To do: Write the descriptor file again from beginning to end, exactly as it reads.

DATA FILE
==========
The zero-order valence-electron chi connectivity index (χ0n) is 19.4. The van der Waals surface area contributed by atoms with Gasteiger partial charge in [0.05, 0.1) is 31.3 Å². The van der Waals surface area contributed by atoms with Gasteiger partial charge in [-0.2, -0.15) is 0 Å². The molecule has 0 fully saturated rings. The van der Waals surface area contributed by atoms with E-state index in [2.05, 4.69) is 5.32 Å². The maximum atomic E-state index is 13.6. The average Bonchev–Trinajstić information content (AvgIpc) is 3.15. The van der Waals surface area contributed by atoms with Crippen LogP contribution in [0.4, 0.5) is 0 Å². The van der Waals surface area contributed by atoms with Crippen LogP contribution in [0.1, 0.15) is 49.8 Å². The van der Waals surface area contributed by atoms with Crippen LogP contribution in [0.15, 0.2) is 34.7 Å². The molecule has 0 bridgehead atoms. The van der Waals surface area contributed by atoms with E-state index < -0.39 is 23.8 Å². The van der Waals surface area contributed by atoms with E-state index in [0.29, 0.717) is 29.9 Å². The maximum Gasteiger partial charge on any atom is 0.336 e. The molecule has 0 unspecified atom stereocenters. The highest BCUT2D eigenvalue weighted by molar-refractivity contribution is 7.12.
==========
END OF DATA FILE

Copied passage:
The zero-order valence-electron chi connectivity index (χ0n) is 19.4. The van der Waals surface area contributed by atoms with Gasteiger partial charge in [0.05, 0.1) is 31.3 Å². The van der Waals surface area contributed by atoms with Gasteiger partial charge in [-0.2, -0.15) is 0 Å². The molecule has 0 fully saturated rings. The van der Waals surface area contributed by atoms with E-state index in [2.05, 4.69) is 5.32 Å². The maximum atomic E-state index is 13.6. The average Bonchev–Trinajstić information content (AvgIpc) is 3.15. The van der Waals surface area contributed by atoms with Crippen LogP contribution in [0.4, 0.5) is 0 Å². The van der Waals surface area contributed by atoms with Crippen LogP contribution in [0.1, 0.15) is 49.8 Å². The van der Waals surface area contributed by atoms with Crippen LogP contribution in [0.15, 0.2) is 34.7 Å². The molecule has 0 bridgehead atoms. The van der Waals surface area contributed by atoms with E-state index < -0.39 is 23.8 Å². The van der Waals surface area contributed by atoms with E-state index in [0.29, 0.717) is 29.9 Å². The maximum Gasteiger partial charge on any atom is 0.336 e. The molecule has 0 unspecified atom stereocenters. The highest BCUT2D eigenvalue weighted by molar-refractivity contribution is 7.12.